Winter S, Shoaie S, Kordasti S, Platzbecker U
J Clin Oncol 38 (15) 1723-1735 [2020-05-20; online 2020-02-14]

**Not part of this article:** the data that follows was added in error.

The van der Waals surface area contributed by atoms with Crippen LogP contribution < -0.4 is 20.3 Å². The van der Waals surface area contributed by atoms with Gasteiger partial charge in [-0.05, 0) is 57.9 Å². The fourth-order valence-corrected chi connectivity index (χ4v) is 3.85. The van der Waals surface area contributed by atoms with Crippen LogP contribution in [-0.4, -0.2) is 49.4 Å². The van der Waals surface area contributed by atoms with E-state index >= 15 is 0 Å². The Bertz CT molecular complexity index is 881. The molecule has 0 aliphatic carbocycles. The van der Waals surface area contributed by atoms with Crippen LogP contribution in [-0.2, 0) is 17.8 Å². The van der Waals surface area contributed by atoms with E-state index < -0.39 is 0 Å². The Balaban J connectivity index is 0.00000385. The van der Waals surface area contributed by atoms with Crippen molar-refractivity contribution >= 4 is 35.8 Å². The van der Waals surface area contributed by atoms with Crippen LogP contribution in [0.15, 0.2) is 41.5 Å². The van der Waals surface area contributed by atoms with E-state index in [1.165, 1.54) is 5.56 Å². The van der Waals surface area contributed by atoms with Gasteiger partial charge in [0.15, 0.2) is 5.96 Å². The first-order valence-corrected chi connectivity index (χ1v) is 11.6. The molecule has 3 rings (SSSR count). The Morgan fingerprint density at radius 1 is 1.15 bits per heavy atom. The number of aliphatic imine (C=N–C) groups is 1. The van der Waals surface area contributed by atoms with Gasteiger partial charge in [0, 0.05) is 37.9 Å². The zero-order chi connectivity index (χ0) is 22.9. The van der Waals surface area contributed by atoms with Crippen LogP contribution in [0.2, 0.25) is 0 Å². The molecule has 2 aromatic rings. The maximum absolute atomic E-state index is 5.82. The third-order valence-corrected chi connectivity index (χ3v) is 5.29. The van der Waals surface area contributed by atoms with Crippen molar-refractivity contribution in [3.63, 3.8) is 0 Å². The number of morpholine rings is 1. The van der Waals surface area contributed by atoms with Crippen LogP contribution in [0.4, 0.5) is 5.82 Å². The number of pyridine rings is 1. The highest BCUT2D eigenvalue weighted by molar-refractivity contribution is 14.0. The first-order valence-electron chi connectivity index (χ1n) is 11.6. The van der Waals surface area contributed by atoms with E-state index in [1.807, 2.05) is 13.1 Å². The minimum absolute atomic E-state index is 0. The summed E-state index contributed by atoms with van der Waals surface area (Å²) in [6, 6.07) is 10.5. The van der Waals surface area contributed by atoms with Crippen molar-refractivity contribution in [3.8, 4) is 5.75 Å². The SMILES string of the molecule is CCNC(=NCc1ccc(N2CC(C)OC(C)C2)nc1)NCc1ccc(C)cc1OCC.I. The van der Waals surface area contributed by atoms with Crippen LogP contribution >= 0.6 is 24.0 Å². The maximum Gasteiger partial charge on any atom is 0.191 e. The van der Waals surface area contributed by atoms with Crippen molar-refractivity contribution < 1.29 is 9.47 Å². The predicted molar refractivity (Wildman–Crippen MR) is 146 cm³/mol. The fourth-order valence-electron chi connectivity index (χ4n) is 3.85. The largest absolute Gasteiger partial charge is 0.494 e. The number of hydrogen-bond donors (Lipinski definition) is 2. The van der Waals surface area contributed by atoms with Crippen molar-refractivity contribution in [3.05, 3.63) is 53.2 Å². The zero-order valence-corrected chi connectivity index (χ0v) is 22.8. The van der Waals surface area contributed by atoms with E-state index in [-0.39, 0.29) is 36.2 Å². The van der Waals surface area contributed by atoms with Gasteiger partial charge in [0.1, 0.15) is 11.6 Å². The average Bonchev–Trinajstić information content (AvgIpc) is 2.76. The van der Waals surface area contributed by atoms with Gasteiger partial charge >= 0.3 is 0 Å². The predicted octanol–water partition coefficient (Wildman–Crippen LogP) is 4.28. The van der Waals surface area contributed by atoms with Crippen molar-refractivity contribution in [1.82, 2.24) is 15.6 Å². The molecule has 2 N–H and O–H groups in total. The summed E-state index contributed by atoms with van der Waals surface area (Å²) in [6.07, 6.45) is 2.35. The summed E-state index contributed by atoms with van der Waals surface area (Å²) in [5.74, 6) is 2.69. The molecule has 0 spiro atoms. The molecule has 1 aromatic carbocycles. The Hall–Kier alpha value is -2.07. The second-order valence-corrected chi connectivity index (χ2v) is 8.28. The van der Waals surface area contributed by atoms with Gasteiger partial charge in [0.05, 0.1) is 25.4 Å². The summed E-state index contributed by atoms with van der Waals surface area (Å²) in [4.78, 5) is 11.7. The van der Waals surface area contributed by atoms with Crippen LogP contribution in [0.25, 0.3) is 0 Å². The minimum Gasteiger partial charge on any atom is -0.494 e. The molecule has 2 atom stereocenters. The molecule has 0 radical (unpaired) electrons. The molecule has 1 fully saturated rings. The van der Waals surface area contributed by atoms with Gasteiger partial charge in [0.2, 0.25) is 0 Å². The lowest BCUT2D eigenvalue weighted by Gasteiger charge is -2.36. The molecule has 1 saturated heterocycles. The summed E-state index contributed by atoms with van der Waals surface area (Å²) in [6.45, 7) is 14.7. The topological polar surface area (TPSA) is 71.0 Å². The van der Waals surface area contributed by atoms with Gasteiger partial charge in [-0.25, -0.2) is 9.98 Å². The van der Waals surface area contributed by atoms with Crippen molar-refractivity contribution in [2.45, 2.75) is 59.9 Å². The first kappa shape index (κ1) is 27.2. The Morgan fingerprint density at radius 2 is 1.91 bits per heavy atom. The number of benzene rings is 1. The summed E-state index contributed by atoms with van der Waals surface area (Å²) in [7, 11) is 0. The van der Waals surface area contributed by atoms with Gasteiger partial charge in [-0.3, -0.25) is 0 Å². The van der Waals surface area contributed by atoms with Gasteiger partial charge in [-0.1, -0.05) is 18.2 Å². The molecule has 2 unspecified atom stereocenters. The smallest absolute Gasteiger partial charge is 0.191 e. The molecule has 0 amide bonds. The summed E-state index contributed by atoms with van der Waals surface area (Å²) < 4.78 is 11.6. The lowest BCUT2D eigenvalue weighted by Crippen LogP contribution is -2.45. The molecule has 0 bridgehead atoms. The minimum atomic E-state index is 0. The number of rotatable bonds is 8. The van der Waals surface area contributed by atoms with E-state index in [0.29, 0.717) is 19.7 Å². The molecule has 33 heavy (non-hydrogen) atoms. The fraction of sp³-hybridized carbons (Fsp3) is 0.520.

Myelodysplastic syndromes (MDS) are characterized by ineffective hematopoiesis and often include a dysregulation and dysfunction of the immune system. In the context of population aging, MDS incidence is set to increase substantially, with exponential increases in health care costs, given the limited and expensive treatment options for these patients. Treatment selection is mainly based on calculated risk categories according to a Revised International Prognostic Scoring System (IPSS-R). However, although IPSS-R is an excellent predictor of disease progression, it is an ineffective predictor of response to disease-modifying therapies. Redressing these unmet needs, the "immunome" is a key, multifaceted component in the initiation and overall response against malignant cells in MDS, and the current omission of immune status monitoring may in part explain the insufficiencies of current prognostic stratification methods. Nevertheless, integrating these and other recent molecular advances into clinical practice proves difficult. This review highlights the complexity of immune dysregulation in MDS pathophysiology and the fine balance between smoldering inflammation, adaptive immunity, and somatic mutations in promoting or suppressing malignant clones. We review the existing knowledge and discuss how state-of-the-art immune monitoring strategies could potentially permit novel patient substratification, thereby empowering practical predictions of response to treatment in MDS. We propose novel multicenter studies, which are needed to achieve this goal.